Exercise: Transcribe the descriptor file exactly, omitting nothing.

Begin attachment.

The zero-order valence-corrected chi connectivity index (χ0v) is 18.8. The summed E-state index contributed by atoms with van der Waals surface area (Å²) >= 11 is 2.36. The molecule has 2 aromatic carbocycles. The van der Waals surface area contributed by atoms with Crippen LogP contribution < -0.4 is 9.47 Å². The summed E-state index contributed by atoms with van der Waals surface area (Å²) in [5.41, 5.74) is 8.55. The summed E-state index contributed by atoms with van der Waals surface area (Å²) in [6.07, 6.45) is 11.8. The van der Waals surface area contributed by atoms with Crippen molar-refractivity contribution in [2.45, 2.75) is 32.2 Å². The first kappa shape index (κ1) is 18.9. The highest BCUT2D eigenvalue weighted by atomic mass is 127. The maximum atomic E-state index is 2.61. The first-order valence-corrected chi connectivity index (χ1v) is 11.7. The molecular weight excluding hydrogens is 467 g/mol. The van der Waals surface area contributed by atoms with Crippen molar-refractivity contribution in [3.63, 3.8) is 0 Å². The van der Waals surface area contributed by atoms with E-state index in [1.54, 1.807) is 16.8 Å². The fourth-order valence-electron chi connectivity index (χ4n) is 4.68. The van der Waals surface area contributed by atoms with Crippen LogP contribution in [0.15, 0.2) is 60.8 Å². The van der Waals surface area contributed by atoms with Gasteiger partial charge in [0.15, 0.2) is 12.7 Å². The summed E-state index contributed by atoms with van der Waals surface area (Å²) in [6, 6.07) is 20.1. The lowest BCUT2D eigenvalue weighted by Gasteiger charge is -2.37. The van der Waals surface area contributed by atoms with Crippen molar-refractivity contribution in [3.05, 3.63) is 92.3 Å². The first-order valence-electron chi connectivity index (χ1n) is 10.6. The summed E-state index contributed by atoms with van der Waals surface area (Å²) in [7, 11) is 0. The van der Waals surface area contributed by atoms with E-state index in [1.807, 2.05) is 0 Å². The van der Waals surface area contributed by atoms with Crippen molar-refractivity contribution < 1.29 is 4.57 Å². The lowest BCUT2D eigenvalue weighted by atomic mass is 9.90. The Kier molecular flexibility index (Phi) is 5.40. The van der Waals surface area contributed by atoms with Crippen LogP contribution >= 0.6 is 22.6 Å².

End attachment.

The zero-order valence-corrected chi connectivity index (χ0v) is 18.8. The summed E-state index contributed by atoms with van der Waals surface area (Å²) >= 11 is 2.36. The molecule has 2 aromatic carbocycles. The van der Waals surface area contributed by atoms with Crippen LogP contribution < -0.4 is 9.47 Å². The summed E-state index contributed by atoms with van der Waals surface area (Å²) in [5.41, 5.74) is 8.55. The summed E-state index contributed by atoms with van der Waals surface area (Å²) in [6.07, 6.45) is 11.8. The van der Waals surface area contributed by atoms with Crippen molar-refractivity contribution in [2.45, 2.75) is 32.2 Å². The first kappa shape index (κ1) is 18.9. The highest BCUT2D eigenvalue weighted by atomic mass is 127. The maximum atomic E-state index is 2.61. The first-order valence-corrected chi connectivity index (χ1v) is 11.7. The molecular weight excluding hydrogens is 467 g/mol. The van der Waals surface area contributed by atoms with Crippen molar-refractivity contribution in [3.63, 3.8) is 0 Å². The van der Waals surface area contributed by atoms with E-state index in [1.54, 1.807) is 16.8 Å². The fourth-order valence-electron chi connectivity index (χ4n) is 4.68. The van der Waals surface area contributed by atoms with Crippen LogP contribution in [0.15, 0.2) is 60.8 Å². The van der Waals surface area contributed by atoms with Gasteiger partial charge in [0.15, 0.2) is 12.7 Å². The summed E-state index contributed by atoms with van der Waals surface area (Å²) in [6, 6.07) is 20.1. The lowest BCUT2D eigenvalue weighted by Gasteiger charge is -2.37. The van der Waals surface area contributed by atoms with Crippen molar-refractivity contribution in [3.05, 3.63) is 92.3 Å². The first-order valence-electron chi connectivity index (χ1n) is 10.6. The summed E-state index contributed by atoms with van der Waals surface area (Å²) in [7, 11) is 0. The van der Waals surface area contributed by atoms with E-state index in [1.807, 2.05) is 0 Å². The van der Waals surface area contributed by atoms with Crippen molar-refractivity contribution < 1.29 is 4.57 Å². The lowest BCUT2D eigenvalue weighted by atomic mass is 9.90. The Kier molecular flexibility index (Phi) is 5.40. The van der Waals surface area contributed by atoms with Crippen LogP contribution >= 0.6 is 22.6 Å².